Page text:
Ponte Sant'Angelo, Castel Sant'Angelo, Mausoleum of Hadrian, Parco Adriano, Rome, Italy - The Castle was built in 123 AD by Emperor Hadrian as a monumental tomb for himself and his family. There is a secret corridor (Passetto di Borgo) that connects it to the Leonine walls and the Vatican, a passageway for the pope in dangerous situations. There were many popes who used it. Pope Alexander VI used it to escape to the castle from Charles VIII troops. And Clement VII who used it to escape the Landsknechts during the Sack of Rome in 1527, dodging a hailstorm of gunshots as he crossed.
Pantheon, Rome, Italy - The former Temple is one of the best-preserved of all Ancient Roman buildings, it is now a church. The present building was completed by emperor Hadrian, it is thought he also was the architect, dedicated approximately 126 AD. Nearly two thousand years after it was built, the Pantheon's roof is still the world's largest unreinforced concrete dome. The concrete used was gradually thinned towards the summit. They would mix clay jars into the concrete to create pockets of air to lighten the weight of the roof. The height of the oculus and the diameter of the interior circle are both the same, 142 feet.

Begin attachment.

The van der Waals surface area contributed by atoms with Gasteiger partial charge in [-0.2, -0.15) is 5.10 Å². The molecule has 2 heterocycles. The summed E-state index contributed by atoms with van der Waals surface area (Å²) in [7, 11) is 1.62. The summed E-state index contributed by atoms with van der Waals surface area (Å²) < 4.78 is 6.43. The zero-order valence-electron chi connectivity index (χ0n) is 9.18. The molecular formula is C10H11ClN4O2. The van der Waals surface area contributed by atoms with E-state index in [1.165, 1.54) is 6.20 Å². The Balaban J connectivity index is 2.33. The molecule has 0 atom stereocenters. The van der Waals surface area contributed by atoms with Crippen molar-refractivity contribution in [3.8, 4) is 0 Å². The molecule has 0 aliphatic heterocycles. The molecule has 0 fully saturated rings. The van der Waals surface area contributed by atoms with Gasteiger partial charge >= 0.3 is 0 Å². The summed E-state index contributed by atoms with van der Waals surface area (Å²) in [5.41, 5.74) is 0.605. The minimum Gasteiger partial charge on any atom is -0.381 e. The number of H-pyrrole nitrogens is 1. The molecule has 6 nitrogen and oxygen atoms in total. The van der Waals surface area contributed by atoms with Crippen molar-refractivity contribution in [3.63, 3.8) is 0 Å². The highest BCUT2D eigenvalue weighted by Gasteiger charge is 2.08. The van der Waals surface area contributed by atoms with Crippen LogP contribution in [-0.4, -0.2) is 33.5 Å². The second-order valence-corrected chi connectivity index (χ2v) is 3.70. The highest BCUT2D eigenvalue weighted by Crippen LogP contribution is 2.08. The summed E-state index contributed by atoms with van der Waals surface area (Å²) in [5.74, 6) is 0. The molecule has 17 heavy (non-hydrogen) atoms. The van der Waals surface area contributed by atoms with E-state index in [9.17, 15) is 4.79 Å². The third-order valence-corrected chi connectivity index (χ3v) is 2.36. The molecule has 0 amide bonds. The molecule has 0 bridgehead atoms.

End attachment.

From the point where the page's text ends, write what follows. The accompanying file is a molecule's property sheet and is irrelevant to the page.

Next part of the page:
Beautiful Sunset, St Peter's Basilica, Vatican City, Rome, Italy - St. Peter's is the most renowned work of Renaissance architecture, it is also the largest church in the world. Catholic tradition holds that the Basilica is the burial site of Saint Peter, one of Jesus's Apostles and also considered the first Pope. Peter, like Jesus, was crucified (Caravaggio painted the incredible Crucifixion of St. Peter). The bridge in the foreground over the Tiber is Ponte Sant'Angelo, completed in 134 AD by Roman Emperor Hadrian.